What seems more likely is that this is another step in the war between the social networks that has been going on for the last six months or so, in which they have begun to cut each other off from their own data.
First, Twitter pulled tweets off of LinkedIn in August, then, in December, Instagram, which is owned by Facebook, disabled photo integration with Twitter, making it so that its that photos would not show up in tweets at all, and instead will link back to Instagram.com.
It seems likely that Facebook simply did not want to allow users to put videos up on its site that would link back to Twitter. And, on a certain level, that is understandable. Keeping users from linking to competitors is good for the social networks in the short term, as so many of them relying heavily on advertising, which means they need eyeballs and clicks. Ultimately, though, I think the networks will probably suffer in the long term, as will the user, if they keep going down this road.
I understand that these are companies that need to make money, especially Facebook since it is now a public company and has investors to appease. I get that they simply cannot go around giving away data for free. But, at the same time, social networks were also supposed to make the Internet a more open place, where people could freely find each other and easily share things about themselves. That only works if users can take their information and freely spread is across a variety of networks. The more the social networks start cutting each other out, the further away the user gets from being able to achieve that dream.
Facebook has written a blogpost Friday to clarify the situation. Here is the post in full:
"Over the past few days, we’ve received questions about a few of our platform policies and want to clarify our thinking.
For the vast majority of developers building social apps and games, keep doing what you’re doing. Our goal is to provide a platform that gives people an easy way to login to your apps, create personalized and social experiences, and easily share what they’re doing in your apps with people on Facebook. This is how our platform has been used by the most popular categories of apps, such as games, music, fitness, news and general lifestyle apps.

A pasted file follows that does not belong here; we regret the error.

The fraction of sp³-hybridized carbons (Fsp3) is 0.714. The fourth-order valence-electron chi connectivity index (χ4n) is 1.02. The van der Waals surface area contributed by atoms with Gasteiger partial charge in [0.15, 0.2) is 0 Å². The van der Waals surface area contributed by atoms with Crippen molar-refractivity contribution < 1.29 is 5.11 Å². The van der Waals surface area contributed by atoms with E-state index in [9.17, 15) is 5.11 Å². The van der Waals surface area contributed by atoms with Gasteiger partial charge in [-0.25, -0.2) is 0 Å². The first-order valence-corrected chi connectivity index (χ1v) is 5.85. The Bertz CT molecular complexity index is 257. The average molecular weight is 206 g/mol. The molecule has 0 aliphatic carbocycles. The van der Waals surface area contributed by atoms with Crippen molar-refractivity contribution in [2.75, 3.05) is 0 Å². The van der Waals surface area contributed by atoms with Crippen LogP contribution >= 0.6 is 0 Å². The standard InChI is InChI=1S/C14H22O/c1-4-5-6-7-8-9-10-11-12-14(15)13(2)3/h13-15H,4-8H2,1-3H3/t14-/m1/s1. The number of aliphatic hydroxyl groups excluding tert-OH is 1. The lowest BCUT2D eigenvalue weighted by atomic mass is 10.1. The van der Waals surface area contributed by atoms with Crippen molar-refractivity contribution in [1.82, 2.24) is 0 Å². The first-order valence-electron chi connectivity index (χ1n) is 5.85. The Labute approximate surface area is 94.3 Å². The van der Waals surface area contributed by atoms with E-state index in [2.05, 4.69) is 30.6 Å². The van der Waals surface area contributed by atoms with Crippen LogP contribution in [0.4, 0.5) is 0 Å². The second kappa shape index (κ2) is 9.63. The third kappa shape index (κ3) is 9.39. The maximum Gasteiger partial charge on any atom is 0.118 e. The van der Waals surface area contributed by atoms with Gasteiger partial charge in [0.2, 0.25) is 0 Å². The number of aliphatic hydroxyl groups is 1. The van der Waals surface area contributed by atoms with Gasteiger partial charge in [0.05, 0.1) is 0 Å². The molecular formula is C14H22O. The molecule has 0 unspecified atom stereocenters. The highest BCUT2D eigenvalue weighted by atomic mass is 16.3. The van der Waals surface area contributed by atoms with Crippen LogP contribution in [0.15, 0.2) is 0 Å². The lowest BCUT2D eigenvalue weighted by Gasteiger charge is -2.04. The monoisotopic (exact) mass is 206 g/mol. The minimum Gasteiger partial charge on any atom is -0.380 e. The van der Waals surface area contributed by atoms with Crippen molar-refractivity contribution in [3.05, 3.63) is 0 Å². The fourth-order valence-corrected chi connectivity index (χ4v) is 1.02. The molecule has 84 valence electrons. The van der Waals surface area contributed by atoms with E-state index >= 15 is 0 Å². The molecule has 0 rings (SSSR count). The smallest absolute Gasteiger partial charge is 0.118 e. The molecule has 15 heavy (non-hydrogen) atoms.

For a much smaller number of apps that are using Facebook to either replicate our functionality or bootstrap their growth in a way that creates little value for people on Facebook, such as not providing users an easy way to share back to Facebook, we’ve had policies against this that we are further clarifying today (see I.10).
We are committed to helping you build great apps with Facebook, and will continue to invest in products that help you succeed while creating a healthy ecosystem."
Facebook policy I.10 says the following:
"Reciprocity and Replicating core functionality: (a) Reciprocity: Facebook Platform enables developers to build personalized, social experiences via the Graph API and related APIs. If you use any Facebook APIs to build personalized or social experiences, you must also enable people to easily share their experiences back with people on Facebook. (b) Replicating core functionality: You may not use Facebook Platform to promote, or to export user data to, a product or service that replicates a core Facebook product or service without our permission."
(Image source: http://www.outsideline.co.uk)